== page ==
Don’t Let These 5 Myths About Gifting Assets Stop Your Holiday Giving

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As we approach the end of the year, you may be thinking of making a large financial gift to your children, grandchildren or others in your life.

Gifting strategies and the tax laws that create them can be confusing. Even as I write this, Congress is considering major legislation that could impact generational gifting for millions of Americans in the future.

Don’t let these 5 myths about gifting assets stop your holiday giving this year.

Myth #1: You can only gift $10,000 per year. Years ago the IRS had limited financial gifts to $10,000 per year. These days, however, the annual gift limit (also known as the annual exclusion amount) is actually $14,000 per year. Next year it rises to $15,000.

Since the annual exclusion applies on a per-person basis, not only are you free to gift any individual up to $14,000 per year, but your spouse may do so as well.

For married couples, this effectively raises the annual gifting limit to $28,000 per gift recipient. If you have the resources to do so, you and your spouse may gift $28,000 per year to as many people as you like.

Myth #2: You will have to pay gift taxes. As long as you don’t exceed the annual exclusion amount of $14,000, gifting assets to others does not create a taxable event. Even if you do gift more than $14,000 to any one individual in a calendar year, it’s very unlikely that you will trigger a gift tax, now or in the future.

If you do make a large gift, any amount that exceeds the annual exclusion amount will be subtracted from your estate’s unified credit which is currently set at $5.49 million for single people or just under $11.0 million per married couple.

When you die the portion of your estate that exceeds your unified credit (less any gifts you made above the annual exclusion amount) may be taxable.

Note: Congress is currently considering legislation that would repeal the Federal estate tax completely. This, of course, would change everything.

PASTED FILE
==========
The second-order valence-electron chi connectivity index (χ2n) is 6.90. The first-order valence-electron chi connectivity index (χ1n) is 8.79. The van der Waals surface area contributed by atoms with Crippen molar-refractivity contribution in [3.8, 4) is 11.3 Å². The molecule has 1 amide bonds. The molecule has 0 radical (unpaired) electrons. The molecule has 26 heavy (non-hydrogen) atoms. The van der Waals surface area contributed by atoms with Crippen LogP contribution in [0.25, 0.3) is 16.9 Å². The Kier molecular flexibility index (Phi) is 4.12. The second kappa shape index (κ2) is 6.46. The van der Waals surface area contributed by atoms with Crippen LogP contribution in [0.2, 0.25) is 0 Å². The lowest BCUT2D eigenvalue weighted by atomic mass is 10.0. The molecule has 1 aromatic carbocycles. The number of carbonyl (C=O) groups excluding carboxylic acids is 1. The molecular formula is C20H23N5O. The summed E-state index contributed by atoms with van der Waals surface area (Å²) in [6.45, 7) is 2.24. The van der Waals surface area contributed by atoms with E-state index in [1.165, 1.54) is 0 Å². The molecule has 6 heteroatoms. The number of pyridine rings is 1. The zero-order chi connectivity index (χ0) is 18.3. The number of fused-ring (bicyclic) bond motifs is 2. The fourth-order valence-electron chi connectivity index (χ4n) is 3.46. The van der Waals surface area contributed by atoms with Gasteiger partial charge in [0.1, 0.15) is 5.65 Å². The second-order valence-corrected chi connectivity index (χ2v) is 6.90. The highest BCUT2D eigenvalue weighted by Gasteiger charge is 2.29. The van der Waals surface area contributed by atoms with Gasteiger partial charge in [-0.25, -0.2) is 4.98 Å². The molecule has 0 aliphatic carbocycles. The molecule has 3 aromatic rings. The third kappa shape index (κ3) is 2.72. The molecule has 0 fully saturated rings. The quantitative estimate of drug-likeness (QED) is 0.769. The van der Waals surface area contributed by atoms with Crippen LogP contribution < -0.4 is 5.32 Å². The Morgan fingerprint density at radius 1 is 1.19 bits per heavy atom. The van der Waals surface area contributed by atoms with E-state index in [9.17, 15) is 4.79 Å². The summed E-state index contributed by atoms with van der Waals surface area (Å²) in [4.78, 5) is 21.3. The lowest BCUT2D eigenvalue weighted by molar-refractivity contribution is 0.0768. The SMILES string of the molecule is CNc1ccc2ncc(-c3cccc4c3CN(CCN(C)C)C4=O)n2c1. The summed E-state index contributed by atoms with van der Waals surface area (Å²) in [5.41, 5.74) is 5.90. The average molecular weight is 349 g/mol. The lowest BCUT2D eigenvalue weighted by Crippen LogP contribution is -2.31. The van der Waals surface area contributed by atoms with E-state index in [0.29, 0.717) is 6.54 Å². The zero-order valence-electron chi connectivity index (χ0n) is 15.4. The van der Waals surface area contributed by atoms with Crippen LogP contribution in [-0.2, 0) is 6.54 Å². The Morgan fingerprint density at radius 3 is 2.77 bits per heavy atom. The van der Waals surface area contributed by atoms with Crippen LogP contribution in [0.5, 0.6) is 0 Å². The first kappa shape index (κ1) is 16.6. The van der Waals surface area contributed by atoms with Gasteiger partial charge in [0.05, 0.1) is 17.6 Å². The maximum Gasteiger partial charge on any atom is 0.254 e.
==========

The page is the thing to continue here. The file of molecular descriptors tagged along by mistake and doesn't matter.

Myth #3: Gifts that exceed the annual exclusion don’t require you to file anything with IRS. As noted above, gifts that exceed the annual exclusion amount won’t incur a direct tax. For 99.8% of American families, gifts that exceed the annual exclusion amount will have zero impact on their Federal estate tax.

However, gifts that do exceed that amount (currently $14,000 per year) will need to be reported on IRS form #709. When you die an estate tax return will be filed by the executor of your estate. The information on form 709 will be used to calculate the tax your estate may owe.

 Myth #4: Charitable gifts are unlimited. True, you are free to give any amount to a qualified 501(c)3 non-profit organization. Doing so could lower your taxable estate by the amount of your gift, avoid capital gains taxes and reduce your taxable income for that year.

However, when it comes to the tax deduction on your Federal income taxes, the IRS says that you may not deduct an amount that is more than 50% of your Adjusted Gross Income (AGI). Well, you can, but the tax deduction is limited to no more than 50% of your AGI. Amounts that exceed that are carried forward into future tax years.

Payments made for college education or medical expenses are also exempt from the annual exclusion amount as long as they are made directly to the educational or medical institution. If your plan is to help out the grandkids with college expenses, it may be best to give directly to the school rather than the student if the gift exceeds $14,000.

Myth #5: Gifting appreciated assets like stock avoids the capital gains tax. Gifts of appreciated assets to charitable organizations do avoid the capital gains tax. Appreciated assets that pass to others after you die also avoid the capital gains tax.

However, when you gift appreciated assets like stock or mutual funds during your lifetime, the cost basis of those investments transfers over to the one who receives the gift. When they sell it, they are responsible for paying any capital gains taxes due on the sale of that asset. So, while the capital gains obligation may be transferred to the gift recipient, it is not actually eliminated.

Seek help when appropriate. Check with your financial advisor, estate planning attorney or tax professional before making any major changes to your estate plan or gifting strategies. In the meantime, click this direct link to the IRS website for the answers to the most frequently asked questions regarding gift taxes. For more information about the specific IRS rules regarding gift taxes and estate planning, download IRS publication 559.